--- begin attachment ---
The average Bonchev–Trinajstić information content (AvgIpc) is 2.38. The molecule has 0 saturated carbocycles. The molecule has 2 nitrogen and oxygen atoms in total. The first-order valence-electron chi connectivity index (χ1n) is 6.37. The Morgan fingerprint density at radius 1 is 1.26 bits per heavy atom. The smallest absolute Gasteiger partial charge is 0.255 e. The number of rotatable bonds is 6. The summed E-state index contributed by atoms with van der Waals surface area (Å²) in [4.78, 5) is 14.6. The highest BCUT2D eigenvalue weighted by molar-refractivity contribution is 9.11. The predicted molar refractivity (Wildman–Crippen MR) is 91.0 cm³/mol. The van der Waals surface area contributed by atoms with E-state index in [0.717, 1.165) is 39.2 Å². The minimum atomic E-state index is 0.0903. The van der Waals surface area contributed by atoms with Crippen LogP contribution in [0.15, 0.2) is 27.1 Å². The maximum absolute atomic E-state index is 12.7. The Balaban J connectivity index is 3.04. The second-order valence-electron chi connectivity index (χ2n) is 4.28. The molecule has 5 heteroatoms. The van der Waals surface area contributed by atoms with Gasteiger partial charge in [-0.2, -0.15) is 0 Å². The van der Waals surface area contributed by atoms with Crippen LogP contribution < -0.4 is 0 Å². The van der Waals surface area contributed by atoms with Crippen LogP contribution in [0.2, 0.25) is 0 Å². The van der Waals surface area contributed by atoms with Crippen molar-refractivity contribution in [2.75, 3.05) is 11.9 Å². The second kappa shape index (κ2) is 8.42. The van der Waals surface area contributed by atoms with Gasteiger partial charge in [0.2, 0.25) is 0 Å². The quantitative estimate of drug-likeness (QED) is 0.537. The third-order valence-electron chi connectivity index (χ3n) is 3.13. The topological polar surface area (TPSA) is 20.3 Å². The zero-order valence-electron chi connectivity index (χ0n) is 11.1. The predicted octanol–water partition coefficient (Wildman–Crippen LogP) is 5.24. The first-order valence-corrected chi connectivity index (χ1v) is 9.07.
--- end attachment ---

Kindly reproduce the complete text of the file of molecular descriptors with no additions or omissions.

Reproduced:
The average Bonchev–Trinajstić information content (AvgIpc) is 2.38. The molecule has 0 saturated carbocycles. The molecule has 2 nitrogen and oxygen atoms in total. The first-order valence-electron chi connectivity index (χ1n) is 6.37. The Morgan fingerprint density at radius 1 is 1.26 bits per heavy atom. The smallest absolute Gasteiger partial charge is 0.255 e. The number of rotatable bonds is 6. The summed E-state index contributed by atoms with van der Waals surface area (Å²) in [4.78, 5) is 14.6. The highest BCUT2D eigenvalue weighted by molar-refractivity contribution is 9.11. The predicted molar refractivity (Wildman–Crippen MR) is 91.0 cm³/mol. The van der Waals surface area contributed by atoms with E-state index in [0.717, 1.165) is 39.2 Å². The minimum atomic E-state index is 0.0903. The van der Waals surface area contributed by atoms with Crippen LogP contribution in [0.15, 0.2) is 27.1 Å². The maximum absolute atomic E-state index is 12.7. The Balaban J connectivity index is 3.04. The second-order valence-electron chi connectivity index (χ2n) is 4.28. The molecule has 5 heteroatoms. The van der Waals surface area contributed by atoms with Gasteiger partial charge in [-0.2, -0.15) is 0 Å². The van der Waals surface area contributed by atoms with Crippen LogP contribution < -0.4 is 0 Å². The van der Waals surface area contributed by atoms with Crippen LogP contribution in [0.2, 0.25) is 0 Å². The van der Waals surface area contributed by atoms with Crippen molar-refractivity contribution in [2.75, 3.05) is 11.9 Å². The second kappa shape index (κ2) is 8.42. The van der Waals surface area contributed by atoms with Gasteiger partial charge in [0.2, 0.25) is 0 Å². The quantitative estimate of drug-likeness (QED) is 0.537. The third-order valence-electron chi connectivity index (χ3n) is 3.13. The topological polar surface area (TPSA) is 20.3 Å². The zero-order valence-electron chi connectivity index (χ0n) is 11.1. The predicted octanol–water partition coefficient (Wildman–Crippen LogP) is 5.24. The first-order valence-corrected chi connectivity index (χ1v) is 9.07.